Federal Conservative candidate Marc Dalton said the government’s scandal over SNC-Lavalin affair is unprecedented, as members of Prime Minister Justin Trudeau’s “inner circle” resign.
Dalton described the scandal as “political convulsions the like of which we haven’t seen in a generation.”
Former attorney general Jody Wilson-Raybould and ex-Treasury Board president Jane Philpott have both resigned over the government’s handling of the corruption case against Montreal engineering firm SNC-Lavalin.
Wilson-Raybould testified she was pressured by the PMO to not pursue criminal charges against the engineering giant. A conviction could mean a 10-year ban from bidding on government contracts. She made the comments before the Commons’ justice committee.
“In your role as attorney general, you are not to be influenced by political motivations,” said Dalton.
He echoed Conservative leader Andrew Scheer’s call for Trudeau to step down, at least until the conduct of the PMO’s office can be examined, and for the RCMP to investigate whether any laws have been broken.
He said Liberal MPs should search their conscience.
“It’s time for every Liberal Cabinet minister to ask the same question – whether they got into politics to prop up a prime minister who would break the law to win an election.”
Dalton will run against Pitt Meadows-Maple Ridge MP Dan Ruimy (Liberal) in this October’s federal election.
Ruimy said the Conservatives are premature in concluding the PMO is guilty of anything. Even Wilson-Raybould testified that the pressure was inappropriate, but not illegal, he added.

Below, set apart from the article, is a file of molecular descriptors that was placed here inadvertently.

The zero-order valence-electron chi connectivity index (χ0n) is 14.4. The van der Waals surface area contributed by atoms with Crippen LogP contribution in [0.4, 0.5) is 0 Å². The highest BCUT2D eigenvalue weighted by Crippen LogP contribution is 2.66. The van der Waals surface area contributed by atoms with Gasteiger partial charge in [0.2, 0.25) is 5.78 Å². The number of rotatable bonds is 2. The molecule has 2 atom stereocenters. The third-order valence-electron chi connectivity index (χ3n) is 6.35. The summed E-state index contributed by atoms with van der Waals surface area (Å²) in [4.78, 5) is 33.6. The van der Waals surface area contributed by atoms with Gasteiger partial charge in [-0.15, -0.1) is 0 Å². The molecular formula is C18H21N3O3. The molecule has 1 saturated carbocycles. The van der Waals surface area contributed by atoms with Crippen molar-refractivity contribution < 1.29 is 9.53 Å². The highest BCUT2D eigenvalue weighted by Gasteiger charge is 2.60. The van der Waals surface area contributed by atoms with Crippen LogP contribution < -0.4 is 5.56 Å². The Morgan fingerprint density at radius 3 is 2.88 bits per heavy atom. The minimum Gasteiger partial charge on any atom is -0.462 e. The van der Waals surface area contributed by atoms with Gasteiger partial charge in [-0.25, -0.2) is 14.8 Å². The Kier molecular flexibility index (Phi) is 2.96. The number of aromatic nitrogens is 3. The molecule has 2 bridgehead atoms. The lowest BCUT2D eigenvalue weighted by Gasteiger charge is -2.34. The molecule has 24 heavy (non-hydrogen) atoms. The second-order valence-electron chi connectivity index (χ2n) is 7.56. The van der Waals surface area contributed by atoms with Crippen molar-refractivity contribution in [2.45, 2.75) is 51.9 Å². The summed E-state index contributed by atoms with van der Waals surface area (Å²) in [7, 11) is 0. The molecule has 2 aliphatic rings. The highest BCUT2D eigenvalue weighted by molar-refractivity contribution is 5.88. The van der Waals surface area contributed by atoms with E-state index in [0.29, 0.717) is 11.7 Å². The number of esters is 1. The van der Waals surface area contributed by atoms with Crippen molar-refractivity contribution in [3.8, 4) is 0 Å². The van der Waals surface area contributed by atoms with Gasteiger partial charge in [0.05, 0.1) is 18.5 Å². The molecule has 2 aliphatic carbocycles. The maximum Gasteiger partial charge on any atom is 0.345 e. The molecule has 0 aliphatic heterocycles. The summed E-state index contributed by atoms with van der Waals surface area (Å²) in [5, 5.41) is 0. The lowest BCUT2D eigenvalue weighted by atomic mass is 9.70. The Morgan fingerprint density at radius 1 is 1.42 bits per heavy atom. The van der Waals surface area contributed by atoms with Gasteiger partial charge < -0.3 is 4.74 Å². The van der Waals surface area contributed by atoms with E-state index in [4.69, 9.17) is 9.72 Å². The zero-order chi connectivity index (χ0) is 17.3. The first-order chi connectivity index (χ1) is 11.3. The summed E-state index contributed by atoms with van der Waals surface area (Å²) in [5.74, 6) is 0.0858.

“The ethics commissioner is looking into it, number one, and, number two, the justice committee is doing its job,” said Ruimy, adding there is more testimony to be heard.
He explained the company, which has 9,000 employees, is accused of corruption – allegedly paying $48 million to Libyan government officials from 2001-2011 in exchange for government contracts. The company seeks a deferred prosecution agreement, which would allow it to pay a financial penalty, but avoid criminal charges.
Ruimy said the deferred prosecution agreement legislation was created specifically for these situations, and other countries have similar agreements. He noted SNC-Lavalin is a huge employer and leads one of three teams bidding on the $1.377 billion construction of a replacement for the Patullo Bridge.
The issue, he said, is whether Wilson-Raybould faced inappropriate pressure to not pursue criminal prosecution, and he had no comment about that.
Ruimy voiced his support for Trudeau.
“Do I think something wrong or illegal has been done – absolutely not,” said Ruimy. “I know the prime minister to be a respectable, honest individual. No, I don’t think the prime minister should resign.”